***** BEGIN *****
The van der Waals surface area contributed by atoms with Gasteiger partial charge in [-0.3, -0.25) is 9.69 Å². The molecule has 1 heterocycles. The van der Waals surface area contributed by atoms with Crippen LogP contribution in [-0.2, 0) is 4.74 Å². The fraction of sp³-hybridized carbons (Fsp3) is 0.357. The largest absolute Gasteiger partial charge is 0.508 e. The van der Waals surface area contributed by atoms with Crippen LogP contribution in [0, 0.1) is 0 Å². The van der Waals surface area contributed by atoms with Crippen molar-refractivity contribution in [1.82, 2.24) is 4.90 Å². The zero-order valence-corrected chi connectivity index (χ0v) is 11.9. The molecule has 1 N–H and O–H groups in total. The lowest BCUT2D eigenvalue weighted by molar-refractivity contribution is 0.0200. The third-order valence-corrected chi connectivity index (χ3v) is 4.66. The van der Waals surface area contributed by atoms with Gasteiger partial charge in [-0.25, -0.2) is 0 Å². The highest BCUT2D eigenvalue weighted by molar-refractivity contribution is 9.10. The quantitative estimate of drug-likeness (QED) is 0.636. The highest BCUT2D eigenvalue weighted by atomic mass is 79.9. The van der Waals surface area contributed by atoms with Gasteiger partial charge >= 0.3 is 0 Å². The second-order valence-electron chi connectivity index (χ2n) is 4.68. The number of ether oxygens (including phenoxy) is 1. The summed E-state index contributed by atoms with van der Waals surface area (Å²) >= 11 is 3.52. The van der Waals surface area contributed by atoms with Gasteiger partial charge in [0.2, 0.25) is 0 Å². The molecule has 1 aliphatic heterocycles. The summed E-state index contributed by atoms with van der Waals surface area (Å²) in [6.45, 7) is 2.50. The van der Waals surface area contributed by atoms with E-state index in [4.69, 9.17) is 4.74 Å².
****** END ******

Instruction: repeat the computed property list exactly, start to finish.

The van der Waals surface area contributed by atoms with Gasteiger partial charge in [-0.3, -0.25) is 9.69 Å². The molecule has 1 heterocycles. The van der Waals surface area contributed by atoms with Crippen LogP contribution in [-0.2, 0) is 4.74 Å². The fraction of sp³-hybridized carbons (Fsp3) is 0.357. The largest absolute Gasteiger partial charge is 0.508 e. The van der Waals surface area contributed by atoms with Crippen LogP contribution in [0, 0.1) is 0 Å². The van der Waals surface area contributed by atoms with Crippen molar-refractivity contribution in [1.82, 2.24) is 4.90 Å². The zero-order valence-corrected chi connectivity index (χ0v) is 11.9. The molecule has 1 N–H and O–H groups in total. The lowest BCUT2D eigenvalue weighted by molar-refractivity contribution is 0.0200. The third-order valence-corrected chi connectivity index (χ3v) is 4.66. The van der Waals surface area contributed by atoms with Gasteiger partial charge in [-0.25, -0.2) is 0 Å². The highest BCUT2D eigenvalue weighted by molar-refractivity contribution is 9.10. The quantitative estimate of drug-likeness (QED) is 0.636. The highest BCUT2D eigenvalue weighted by atomic mass is 79.9. The van der Waals surface area contributed by atoms with Gasteiger partial charge >= 0.3 is 0 Å². The second-order valence-electron chi connectivity index (χ2n) is 4.68. The number of ether oxygens (including phenoxy) is 1. The summed E-state index contributed by atoms with van der Waals surface area (Å²) >= 11 is 3.52. The van der Waals surface area contributed by atoms with Gasteiger partial charge in [0.2, 0.25) is 0 Å². The molecule has 1 aliphatic heterocycles. The summed E-state index contributed by atoms with van der Waals surface area (Å²) in [6.45, 7) is 2.50. The van der Waals surface area contributed by atoms with E-state index in [4.69, 9.17) is 4.74 Å².